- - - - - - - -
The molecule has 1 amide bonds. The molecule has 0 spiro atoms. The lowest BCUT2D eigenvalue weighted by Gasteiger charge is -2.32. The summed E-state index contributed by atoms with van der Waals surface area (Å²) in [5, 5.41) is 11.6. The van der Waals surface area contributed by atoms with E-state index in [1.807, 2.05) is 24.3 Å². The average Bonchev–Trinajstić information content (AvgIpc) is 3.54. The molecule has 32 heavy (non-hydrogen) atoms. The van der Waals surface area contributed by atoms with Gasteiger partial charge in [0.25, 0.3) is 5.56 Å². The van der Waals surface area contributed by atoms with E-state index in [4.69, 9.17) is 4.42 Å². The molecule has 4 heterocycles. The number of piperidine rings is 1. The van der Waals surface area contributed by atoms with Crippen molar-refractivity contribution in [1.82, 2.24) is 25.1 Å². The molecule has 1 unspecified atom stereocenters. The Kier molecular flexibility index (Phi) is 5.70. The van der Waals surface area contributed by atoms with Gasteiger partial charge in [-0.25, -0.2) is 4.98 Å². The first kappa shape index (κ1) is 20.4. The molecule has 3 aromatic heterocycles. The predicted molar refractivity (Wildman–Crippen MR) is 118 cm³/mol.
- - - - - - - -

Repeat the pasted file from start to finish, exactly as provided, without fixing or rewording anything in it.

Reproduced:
The molecule has 1 amide bonds. The molecule has 0 spiro atoms. The lowest BCUT2D eigenvalue weighted by Gasteiger charge is -2.32. The summed E-state index contributed by atoms with van der Waals surface area (Å²) in [5, 5.41) is 11.6. The van der Waals surface area contributed by atoms with E-state index in [1.807, 2.05) is 24.3 Å². The average Bonchev–Trinajstić information content (AvgIpc) is 3.54. The molecule has 32 heavy (non-hydrogen) atoms. The van der Waals surface area contributed by atoms with Gasteiger partial charge in [0.25, 0.3) is 5.56 Å². The van der Waals surface area contributed by atoms with E-state index in [4.69, 9.17) is 4.42 Å². The molecule has 4 heterocycles. The number of piperidine rings is 1. The van der Waals surface area contributed by atoms with Crippen molar-refractivity contribution in [1.82, 2.24) is 25.1 Å². The molecule has 1 unspecified atom stereocenters. The Kier molecular flexibility index (Phi) is 5.70. The van der Waals surface area contributed by atoms with Gasteiger partial charge in [-0.25, -0.2) is 4.98 Å². The first kappa shape index (κ1) is 20.4. The molecule has 3 aromatic heterocycles. The predicted molar refractivity (Wildman–Crippen MR) is 118 cm³/mol.